Entertaining, righteous, and packed with superb performances, Aaron Sorkin's second directorial effort has real fire in its belly
There are two distinct models of Aaron Sorkin script. One is his razor-sharp, bordering on ostentatious, takes on recent history, be it Moneyball, Steve Jobs, or the masterpiece that is The Social Network. The other is the overwritten sanctimony that plagued a lot of his post-West Wing TV output like Studio 60 or The Newsroom, and it was in this unfortunate model that his directorial debut, Molly’s Game, was made. Thankfully, The Trial of the Chicago 7 has Sorkin on far firmer ground, both as writer and director, a courtroom drama that’s both thrilling and politically resonant, bolstered by some powerhouse performances.
At the 1968 Democrat Convention, various left-leaning groups, from sensibly wonkish students to anarchist hippies to the Black Panther Party, descended on Chicago to protest the Vietnam War, a protest that became a riot after some heinous acts of police violence. Out of the thousands of protestors, seven were picked as ringleaders by the new Nixon administration, who sought, a year after the events transpired, to make an example of them, prosecuting them to the fullest extent of the law.
It’s a story with a huge ensemble cast that jumps back and forth between the trial and the riots, but Sorkin keeps things clean and coherent throughout. A peppy opening montage introduces us to the key players through a series of trademark Sorkin walk-and-talks, but things slow down after that, letting us luxuriate in the performances, dialogue, and period detail. Sorkin’s script isn’t quite as rapid-fire as a lot of his work, but it’s still distinctively Sorkin, verbose and funny and fully invested in the power of words as weapons of change.
It helps that not a single member of the cast puts a foot wrong. Eddie Redmayne is perhaps the most obvious “lead” as the stoic student organiser Thomas Hayden, but Sacha Baron Cohen runs away with the film as the more radical Abbie Hoffman, a hippy whose bedraggled appearance belies the fact that he’s consistently the smartest person in the room. It’s the sort of free-wheeling, scene-stealing performance that grabs awards attention, attention that Cohen would richly deserve. Elsewhere, Jeremy Strong is a lot of fun as Hoffman’s partner-in-crime Jerry Rubin, Mark Rylance is magnificently dishevelled as the group’s lawyer William Kunstler, and Frank Langella does sterling work as the hissably villainous (and borderline incompetent) Judge Hoffman.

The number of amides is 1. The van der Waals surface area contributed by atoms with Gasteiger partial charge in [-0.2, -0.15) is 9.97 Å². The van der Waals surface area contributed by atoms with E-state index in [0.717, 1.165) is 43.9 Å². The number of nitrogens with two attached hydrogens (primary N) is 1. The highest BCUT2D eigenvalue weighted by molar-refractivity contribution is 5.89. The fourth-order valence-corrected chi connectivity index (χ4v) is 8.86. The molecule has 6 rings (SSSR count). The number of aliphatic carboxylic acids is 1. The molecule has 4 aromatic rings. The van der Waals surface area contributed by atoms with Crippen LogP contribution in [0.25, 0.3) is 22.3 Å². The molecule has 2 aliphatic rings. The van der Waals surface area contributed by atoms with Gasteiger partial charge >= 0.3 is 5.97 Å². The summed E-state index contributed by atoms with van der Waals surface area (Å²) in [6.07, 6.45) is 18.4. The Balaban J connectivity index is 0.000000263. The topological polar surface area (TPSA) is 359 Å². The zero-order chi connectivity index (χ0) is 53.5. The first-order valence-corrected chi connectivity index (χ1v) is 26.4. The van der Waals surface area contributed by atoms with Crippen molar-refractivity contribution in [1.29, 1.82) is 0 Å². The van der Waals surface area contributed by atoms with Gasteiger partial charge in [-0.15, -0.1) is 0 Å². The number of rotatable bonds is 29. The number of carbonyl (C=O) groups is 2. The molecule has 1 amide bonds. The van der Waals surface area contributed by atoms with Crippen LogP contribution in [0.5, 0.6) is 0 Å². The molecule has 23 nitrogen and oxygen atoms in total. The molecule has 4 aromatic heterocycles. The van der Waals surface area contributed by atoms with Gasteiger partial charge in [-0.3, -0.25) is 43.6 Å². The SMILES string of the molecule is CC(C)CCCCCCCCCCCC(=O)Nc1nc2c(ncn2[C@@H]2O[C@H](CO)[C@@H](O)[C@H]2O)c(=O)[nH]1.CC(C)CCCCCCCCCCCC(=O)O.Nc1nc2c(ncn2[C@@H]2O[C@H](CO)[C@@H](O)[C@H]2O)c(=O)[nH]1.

The clashes within the courtroom between the defendants and Judge Hoffman, not to mention the stark differences within the defendants themselves, serve as the meat of Sorkin’s story, but this is not to say the actual riots get short shrift. Sorkin has considerably upped his directorial game, marshalling thrilling crowd scenes that throw you deep into the chaos unleashed by the police’s heavy-handed tactics. It’s impossible to watch these scenes and not think of the horrifying events in the US this summer, as the cops brutally beat citizens whose only crime was to ask for less violence from the American state.
Refreshingly, Sorkin doesn’t go down the path of trying to rehabilitate One Good Cop who opposed the violence, and the illustration of how little progress has been made with American policing over the past 50 years is stingingly powerful. With this in mind, though, perhaps more should have been made of the hideous treatment at the trial of Black Panther chairman Bobby Seale (Yahya Abdul-Mateen II). Despite only being in Chicago for four hours on the first day of the protests, Seale was lumped in as an eighth “conspirator” at the trial and denied legal counsel, almost certainly to make the defendants seem scarier to the mostly white jury. Seale’s complaints about his treatment went ignored until, in a stunning display of sadism, Judge Hoffman ordered him chained and gagged, a sickening moment that slightly falls by the wayside in favour of a whiter story.
This is one of a couple of “white liberal” hiccups in The Trial of the Chicago 7, but this is still a story with an admirable commitment to speaking truth to power, made with the kind of handsome old-school filmmaking verve that seems far too rare these days (in this respect, it reminded me somewhat of James Mangold’s excellent Ford v Ferrari from last year). Academy-friendly without being cynical Oscar-bait, and as entertaining as it is righteous, The Trial of the Chicago 7 is a rousing, crowd-pleasing triumph with real fire in its belly.
The Trial of the Chicago 7 is now showing in cinemas.Where to watch